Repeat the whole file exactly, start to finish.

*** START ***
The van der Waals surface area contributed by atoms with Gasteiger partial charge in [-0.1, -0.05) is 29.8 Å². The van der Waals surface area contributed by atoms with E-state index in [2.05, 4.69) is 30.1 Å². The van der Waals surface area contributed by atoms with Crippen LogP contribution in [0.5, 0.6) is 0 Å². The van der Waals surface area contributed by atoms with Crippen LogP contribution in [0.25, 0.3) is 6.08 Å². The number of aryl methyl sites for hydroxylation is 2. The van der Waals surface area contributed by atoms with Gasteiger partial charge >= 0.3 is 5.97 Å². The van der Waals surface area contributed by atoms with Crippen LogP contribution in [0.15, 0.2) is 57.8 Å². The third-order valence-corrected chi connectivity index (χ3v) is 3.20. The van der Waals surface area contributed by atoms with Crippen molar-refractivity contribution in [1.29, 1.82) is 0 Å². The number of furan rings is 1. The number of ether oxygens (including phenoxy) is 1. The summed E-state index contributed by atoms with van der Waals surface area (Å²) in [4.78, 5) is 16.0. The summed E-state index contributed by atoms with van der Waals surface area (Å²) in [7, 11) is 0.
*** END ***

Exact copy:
The van der Waals surface area contributed by atoms with Gasteiger partial charge in [-0.1, -0.05) is 29.8 Å². The van der Waals surface area contributed by atoms with E-state index in [2.05, 4.69) is 30.1 Å². The van der Waals surface area contributed by atoms with Crippen LogP contribution in [0.5, 0.6) is 0 Å². The van der Waals surface area contributed by atoms with Crippen LogP contribution in [0.25, 0.3) is 6.08 Å². The number of aryl methyl sites for hydroxylation is 2. The van der Waals surface area contributed by atoms with Gasteiger partial charge >= 0.3 is 5.97 Å². The van der Waals surface area contributed by atoms with Crippen LogP contribution in [0.15, 0.2) is 57.8 Å². The third-order valence-corrected chi connectivity index (χ3v) is 3.20. The van der Waals surface area contributed by atoms with Crippen molar-refractivity contribution in [1.29, 1.82) is 0 Å². The number of furan rings is 1. The number of ether oxygens (including phenoxy) is 1. The summed E-state index contributed by atoms with van der Waals surface area (Å²) in [4.78, 5) is 16.0. The summed E-state index contributed by atoms with van der Waals surface area (Å²) in [7, 11) is 0.